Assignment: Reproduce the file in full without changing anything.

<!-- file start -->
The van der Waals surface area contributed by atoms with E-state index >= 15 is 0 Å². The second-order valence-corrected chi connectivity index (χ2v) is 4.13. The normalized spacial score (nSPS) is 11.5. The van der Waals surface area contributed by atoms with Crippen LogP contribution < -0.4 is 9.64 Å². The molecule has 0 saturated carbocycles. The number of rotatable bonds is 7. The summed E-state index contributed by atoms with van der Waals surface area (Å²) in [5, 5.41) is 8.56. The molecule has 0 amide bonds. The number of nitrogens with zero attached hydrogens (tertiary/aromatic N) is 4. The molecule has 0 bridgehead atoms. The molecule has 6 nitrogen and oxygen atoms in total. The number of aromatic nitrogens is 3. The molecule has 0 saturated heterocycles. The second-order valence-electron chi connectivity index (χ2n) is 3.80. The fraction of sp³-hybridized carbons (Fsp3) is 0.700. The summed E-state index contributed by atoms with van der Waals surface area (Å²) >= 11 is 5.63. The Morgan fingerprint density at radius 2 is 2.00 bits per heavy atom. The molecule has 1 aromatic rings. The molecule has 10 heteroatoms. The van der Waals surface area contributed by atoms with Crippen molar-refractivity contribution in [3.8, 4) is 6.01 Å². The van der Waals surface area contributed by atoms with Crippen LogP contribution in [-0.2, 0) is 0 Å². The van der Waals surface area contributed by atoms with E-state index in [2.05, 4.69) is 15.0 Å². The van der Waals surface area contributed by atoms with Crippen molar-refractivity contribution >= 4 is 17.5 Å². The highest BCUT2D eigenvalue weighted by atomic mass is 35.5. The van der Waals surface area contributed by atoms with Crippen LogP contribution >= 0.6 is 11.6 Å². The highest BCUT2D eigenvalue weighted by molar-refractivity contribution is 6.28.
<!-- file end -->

The van der Waals surface area contributed by atoms with E-state index >= 15 is 0 Å². The second-order valence-corrected chi connectivity index (χ2v) is 4.13. The normalized spacial score (nSPS) is 11.5. The van der Waals surface area contributed by atoms with Crippen LogP contribution < -0.4 is 9.64 Å². The molecule has 0 saturated carbocycles. The number of rotatable bonds is 7. The summed E-state index contributed by atoms with van der Waals surface area (Å²) in [5, 5.41) is 8.56. The molecule has 0 amide bonds. The number of nitrogens with zero attached hydrogens (tertiary/aromatic N) is 4. The molecule has 0 bridgehead atoms. The molecule has 6 nitrogen and oxygen atoms in total. The number of aromatic nitrogens is 3. The molecule has 0 saturated heterocycles. The second-order valence-electron chi connectivity index (χ2n) is 3.80. The fraction of sp³-hybridized carbons (Fsp3) is 0.700. The summed E-state index contributed by atoms with van der Waals surface area (Å²) >= 11 is 5.63. The Morgan fingerprint density at radius 2 is 2.00 bits per heavy atom. The molecule has 1 aromatic rings. The molecule has 10 heteroatoms. The van der Waals surface area contributed by atoms with Crippen molar-refractivity contribution in [3.8, 4) is 6.01 Å². The van der Waals surface area contributed by atoms with Crippen LogP contribution in [-0.2, 0) is 0 Å². The van der Waals surface area contributed by atoms with E-state index in [2.05, 4.69) is 15.0 Å². The van der Waals surface area contributed by atoms with Crippen molar-refractivity contribution >= 4 is 17.5 Å². The highest BCUT2D eigenvalue weighted by atomic mass is 35.5. The van der Waals surface area contributed by atoms with Crippen LogP contribution >= 0.6 is 11.6 Å². The highest BCUT2D eigenvalue weighted by molar-refractivity contribution is 6.28.